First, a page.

Introduction to Climbing Pinata Roses:
The Pinata climbing rose is really quite a stunning climbing rose that provides an unusual assortment of colorful blooms. While not an overly tall climber by rose standards, what this little gem lacks in height it will more than make up for in beauty. The blooms will start appearing near the end of spring and will continue on for the entire growing season. Various shades of pink, gold, oranges, and reds will be constantly changing as new blooms appear, giving you a veritable rainbow of colors.
Climbing Pinata roses are very small and compact as climbers go, so many gardeners mistake it for a normal shrub rose when it is not. This little rose is unique in a number of ways from other climbing roses in that the canes this plant grows will be thick and very rigid which makes this particular variety difficult to train. This is not a good selection if you would like your rose to grow along a fence line, or other horizontal support. It will do just fine however with a trellis or an arbor.
Site Selection for Climbing Pinata Roses:
Choosing a location to grow your Pinata climbing roses is actually a treat compared to some other varieties as you will find the Pinata is quite forgiving on where it will grow. You will see a lot of companies that sell this rose say it is tolerant of shade. A more accurate description is that it prefers a location that gets partial shade during the day. Like most roses, the Pinata loves a location where it gets that morning sun, but you will find its blooms will hold onto their color longer if the plant is shaded during those hot afternoons.
Like most other roses, climbing Pinata roses absolutely need to be grown in soil that is well drained. If your soil is hard and compacted, or if the location you have tends to stay wet for long periods of time, these are not great options for the Pinata rose. While soggy locations tend to be difficult to correct, especially if they are low-lying areas where water collects, hard and compacted soil is actually rather easy to amend so that it is agreeable with growing roses.
Planting Climbing Pinata Roses:
Planting your Pinata climbing roses is much the same as planting any other rose. The first thing you need to do is prepare the soil so that you give the rose the best growing conditions possible. If you look around for advice on soil mixes, you are going to find a wide range of ideas, and each one is a little different and specific to the growers themselves. By and large though they are all pretty similar.
Assuming you have somewhat normal soil, a good starting point for growing roses is to have 33% soil, 33% perlite, and 33% compost. These are not scientific measurements by any means, just a good rule of thumb that I've used with great success in a number of gardens. Not surprisingly that same mixture works well for flowers and vegetables too!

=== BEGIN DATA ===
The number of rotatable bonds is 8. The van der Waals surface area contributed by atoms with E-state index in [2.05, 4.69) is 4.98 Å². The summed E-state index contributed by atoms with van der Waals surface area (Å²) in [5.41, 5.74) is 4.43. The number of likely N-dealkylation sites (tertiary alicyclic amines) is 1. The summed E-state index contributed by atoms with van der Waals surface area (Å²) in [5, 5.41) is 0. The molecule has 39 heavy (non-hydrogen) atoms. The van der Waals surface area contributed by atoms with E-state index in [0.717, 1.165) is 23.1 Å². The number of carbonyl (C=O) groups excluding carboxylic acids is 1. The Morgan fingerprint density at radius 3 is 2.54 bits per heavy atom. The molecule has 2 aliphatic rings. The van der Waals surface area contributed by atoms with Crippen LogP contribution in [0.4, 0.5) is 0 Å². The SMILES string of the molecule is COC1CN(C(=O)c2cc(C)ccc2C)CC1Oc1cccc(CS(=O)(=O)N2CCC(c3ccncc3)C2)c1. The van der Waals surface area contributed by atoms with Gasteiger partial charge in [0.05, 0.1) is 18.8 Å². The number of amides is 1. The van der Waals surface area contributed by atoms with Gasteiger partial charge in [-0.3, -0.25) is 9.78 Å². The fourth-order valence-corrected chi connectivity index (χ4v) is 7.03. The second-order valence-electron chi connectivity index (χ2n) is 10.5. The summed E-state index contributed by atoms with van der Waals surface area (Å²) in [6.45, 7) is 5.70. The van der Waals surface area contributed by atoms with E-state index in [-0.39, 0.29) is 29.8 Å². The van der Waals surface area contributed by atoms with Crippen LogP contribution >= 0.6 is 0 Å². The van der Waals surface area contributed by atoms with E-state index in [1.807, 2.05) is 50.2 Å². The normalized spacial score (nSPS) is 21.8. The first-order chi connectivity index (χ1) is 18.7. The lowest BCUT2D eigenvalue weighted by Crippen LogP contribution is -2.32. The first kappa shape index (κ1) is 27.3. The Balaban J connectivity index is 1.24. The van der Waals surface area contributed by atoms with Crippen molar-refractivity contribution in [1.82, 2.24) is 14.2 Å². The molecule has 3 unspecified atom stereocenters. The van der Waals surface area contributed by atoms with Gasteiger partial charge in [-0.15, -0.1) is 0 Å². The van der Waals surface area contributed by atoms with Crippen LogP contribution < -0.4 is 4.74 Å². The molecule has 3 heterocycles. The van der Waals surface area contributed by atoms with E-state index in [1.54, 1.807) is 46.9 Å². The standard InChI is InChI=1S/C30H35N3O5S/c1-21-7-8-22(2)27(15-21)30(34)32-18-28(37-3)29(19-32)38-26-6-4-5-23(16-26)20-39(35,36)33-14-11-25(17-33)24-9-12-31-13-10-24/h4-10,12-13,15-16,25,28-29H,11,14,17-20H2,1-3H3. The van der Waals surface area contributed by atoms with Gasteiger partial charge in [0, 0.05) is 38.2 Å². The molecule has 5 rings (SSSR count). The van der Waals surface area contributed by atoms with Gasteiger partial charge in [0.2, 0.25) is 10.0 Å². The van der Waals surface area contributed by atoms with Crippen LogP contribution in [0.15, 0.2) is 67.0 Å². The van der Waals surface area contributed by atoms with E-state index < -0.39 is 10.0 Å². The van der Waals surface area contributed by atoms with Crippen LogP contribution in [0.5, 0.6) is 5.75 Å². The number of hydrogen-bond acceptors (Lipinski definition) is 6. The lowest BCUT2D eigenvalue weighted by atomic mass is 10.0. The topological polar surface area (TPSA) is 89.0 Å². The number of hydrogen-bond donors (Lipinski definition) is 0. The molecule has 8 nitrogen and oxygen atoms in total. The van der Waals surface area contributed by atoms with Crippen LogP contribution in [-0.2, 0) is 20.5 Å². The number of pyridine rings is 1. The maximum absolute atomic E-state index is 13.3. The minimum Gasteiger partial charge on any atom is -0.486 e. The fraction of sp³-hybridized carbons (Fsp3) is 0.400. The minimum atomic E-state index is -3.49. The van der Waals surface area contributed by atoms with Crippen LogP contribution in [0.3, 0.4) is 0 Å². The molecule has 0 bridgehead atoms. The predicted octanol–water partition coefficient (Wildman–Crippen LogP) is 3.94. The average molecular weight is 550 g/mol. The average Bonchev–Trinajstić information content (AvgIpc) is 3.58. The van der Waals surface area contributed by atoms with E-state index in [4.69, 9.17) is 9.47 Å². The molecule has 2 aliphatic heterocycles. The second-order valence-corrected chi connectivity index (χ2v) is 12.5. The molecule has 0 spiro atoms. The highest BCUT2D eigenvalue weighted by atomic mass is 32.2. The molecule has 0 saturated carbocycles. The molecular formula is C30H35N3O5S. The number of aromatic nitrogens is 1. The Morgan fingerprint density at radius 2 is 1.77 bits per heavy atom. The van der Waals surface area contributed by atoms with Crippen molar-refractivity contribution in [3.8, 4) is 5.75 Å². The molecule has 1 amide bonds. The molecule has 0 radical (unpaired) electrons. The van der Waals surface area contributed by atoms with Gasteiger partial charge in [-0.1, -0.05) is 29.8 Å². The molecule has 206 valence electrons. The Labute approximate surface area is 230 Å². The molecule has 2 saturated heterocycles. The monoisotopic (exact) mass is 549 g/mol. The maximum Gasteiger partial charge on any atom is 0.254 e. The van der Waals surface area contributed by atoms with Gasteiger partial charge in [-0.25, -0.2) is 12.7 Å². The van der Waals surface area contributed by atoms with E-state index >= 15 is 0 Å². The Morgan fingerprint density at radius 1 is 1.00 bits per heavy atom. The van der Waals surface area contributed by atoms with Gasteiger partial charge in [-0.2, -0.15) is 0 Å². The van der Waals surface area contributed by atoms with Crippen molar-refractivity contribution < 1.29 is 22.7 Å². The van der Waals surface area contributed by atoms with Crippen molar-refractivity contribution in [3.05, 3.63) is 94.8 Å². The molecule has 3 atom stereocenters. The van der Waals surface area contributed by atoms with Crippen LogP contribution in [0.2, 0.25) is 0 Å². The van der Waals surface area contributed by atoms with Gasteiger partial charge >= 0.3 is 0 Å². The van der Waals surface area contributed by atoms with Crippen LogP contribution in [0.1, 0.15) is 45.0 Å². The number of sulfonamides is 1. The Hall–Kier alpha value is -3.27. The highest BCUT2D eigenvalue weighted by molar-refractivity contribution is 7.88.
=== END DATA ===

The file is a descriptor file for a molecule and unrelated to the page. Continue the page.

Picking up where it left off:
Once you have the soil ready, dig yourself a hole that is a few inches larger than the root system of the rose, making sure to leave a mound in the center of the hole's bottom. Do not dig it flat. When you plant the rose, set the base of the root system on the mound and then spread out the roots all the way around, making sure the plant is not sitting on any of them.
Once your climbing Pinata roses are in place, gently fill the hole halfway with the soil you dug out, but do not tamp down. Instead, use a garden hose to thoroughly soak the soil which will cause it to run down around the roots. Then fill the remainder of the hole and soak again. You will have to repeat this process a few times before the hole is filled.
Growing Climbing Pinata Roses
Growing your climbing Pinata roses is not much different than other roses. You will need to make sure you keep them on a regular watering schedule. A good rule of thumb is to give your roses one good watering every week. If your climate is especially hot and arid, you will probably need to move that up to every 4 to 5 days. You just need to make sure that you are not overwatering your roses as this will be an invitation for diseases and pests. It is also a good idea to try and avoid watering your roses from the top down. This can lead to the leaves staying unusually wet and can also lead to problems down the line.
If you would like to keep your climbing Pinata roses blooming all season long, you will need to stay diligent with deadheading them, and you should consider putting your roses on a feeding schedule. Most roses will do just fine if you give them a feeding in early Spring, as the leaves begin to form. Many growers will feed their roses two more times throughout the growing season. The second feeding can be given just as the first big bloom begins to form, and the third feeding at least one month later, sometime around mid-July.
There are a number of products available on the market for feeding roses, however you should try and stay away from the liquid chemical fertilizers as I have found those frequently burn many varieties of roses. If you pick up a general, all-purpose granular fertilizer, you will do just fine. Just be sure to follow the instructions on the product and as I said, make sure you leave at least one month in between feedings so you don't over do it.
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